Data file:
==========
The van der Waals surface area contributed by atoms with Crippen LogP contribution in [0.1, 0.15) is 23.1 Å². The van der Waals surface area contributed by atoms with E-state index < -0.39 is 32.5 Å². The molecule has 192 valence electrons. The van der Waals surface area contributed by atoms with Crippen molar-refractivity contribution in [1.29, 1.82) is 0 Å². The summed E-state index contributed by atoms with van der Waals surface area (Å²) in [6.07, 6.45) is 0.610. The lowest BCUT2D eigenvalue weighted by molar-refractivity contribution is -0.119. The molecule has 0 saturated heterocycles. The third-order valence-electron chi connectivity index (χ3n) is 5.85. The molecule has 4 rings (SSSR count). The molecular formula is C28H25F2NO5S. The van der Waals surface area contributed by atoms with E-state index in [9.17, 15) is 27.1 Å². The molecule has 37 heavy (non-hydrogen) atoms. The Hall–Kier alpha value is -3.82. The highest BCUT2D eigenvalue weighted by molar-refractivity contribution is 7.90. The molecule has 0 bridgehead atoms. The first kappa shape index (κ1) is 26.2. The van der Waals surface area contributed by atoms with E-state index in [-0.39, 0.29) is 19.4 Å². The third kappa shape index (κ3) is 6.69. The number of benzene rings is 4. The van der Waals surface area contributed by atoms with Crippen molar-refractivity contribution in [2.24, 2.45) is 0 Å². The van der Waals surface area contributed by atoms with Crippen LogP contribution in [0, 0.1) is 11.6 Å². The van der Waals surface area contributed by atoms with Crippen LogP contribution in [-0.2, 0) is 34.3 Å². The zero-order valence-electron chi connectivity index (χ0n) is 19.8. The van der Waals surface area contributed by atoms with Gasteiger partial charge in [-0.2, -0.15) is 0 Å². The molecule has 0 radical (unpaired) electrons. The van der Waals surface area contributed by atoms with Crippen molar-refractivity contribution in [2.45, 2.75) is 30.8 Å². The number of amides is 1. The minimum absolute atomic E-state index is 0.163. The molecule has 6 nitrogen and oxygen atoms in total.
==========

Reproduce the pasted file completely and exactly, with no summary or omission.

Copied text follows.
The van der Waals surface area contributed by atoms with Crippen LogP contribution in [0.1, 0.15) is 23.1 Å². The van der Waals surface area contributed by atoms with E-state index < -0.39 is 32.5 Å². The molecule has 192 valence electrons. The van der Waals surface area contributed by atoms with Crippen molar-refractivity contribution in [1.29, 1.82) is 0 Å². The summed E-state index contributed by atoms with van der Waals surface area (Å²) in [6.07, 6.45) is 0.610. The lowest BCUT2D eigenvalue weighted by molar-refractivity contribution is -0.119. The molecule has 0 saturated heterocycles. The third-order valence-electron chi connectivity index (χ3n) is 5.85. The molecule has 4 rings (SSSR count). The molecular formula is C28H25F2NO5S. The van der Waals surface area contributed by atoms with E-state index in [9.17, 15) is 27.1 Å². The molecule has 37 heavy (non-hydrogen) atoms. The Hall–Kier alpha value is -3.82. The highest BCUT2D eigenvalue weighted by molar-refractivity contribution is 7.90. The molecule has 0 bridgehead atoms. The first kappa shape index (κ1) is 26.2. The van der Waals surface area contributed by atoms with E-state index in [-0.39, 0.29) is 19.4 Å². The third kappa shape index (κ3) is 6.69. The number of benzene rings is 4. The van der Waals surface area contributed by atoms with Crippen molar-refractivity contribution in [2.24, 2.45) is 0 Å². The van der Waals surface area contributed by atoms with Crippen LogP contribution in [0, 0.1) is 11.6 Å². The van der Waals surface area contributed by atoms with Crippen LogP contribution in [-0.2, 0) is 34.3 Å². The zero-order valence-electron chi connectivity index (χ0n) is 19.8. The van der Waals surface area contributed by atoms with Gasteiger partial charge in [-0.2, -0.15) is 0 Å². The molecule has 0 radical (unpaired) electrons. The van der Waals surface area contributed by atoms with Crippen molar-refractivity contribution in [2.45, 2.75) is 30.8 Å². The number of amides is 1. The minimum absolute atomic E-state index is 0.163. The molecule has 6 nitrogen and oxygen atoms in total.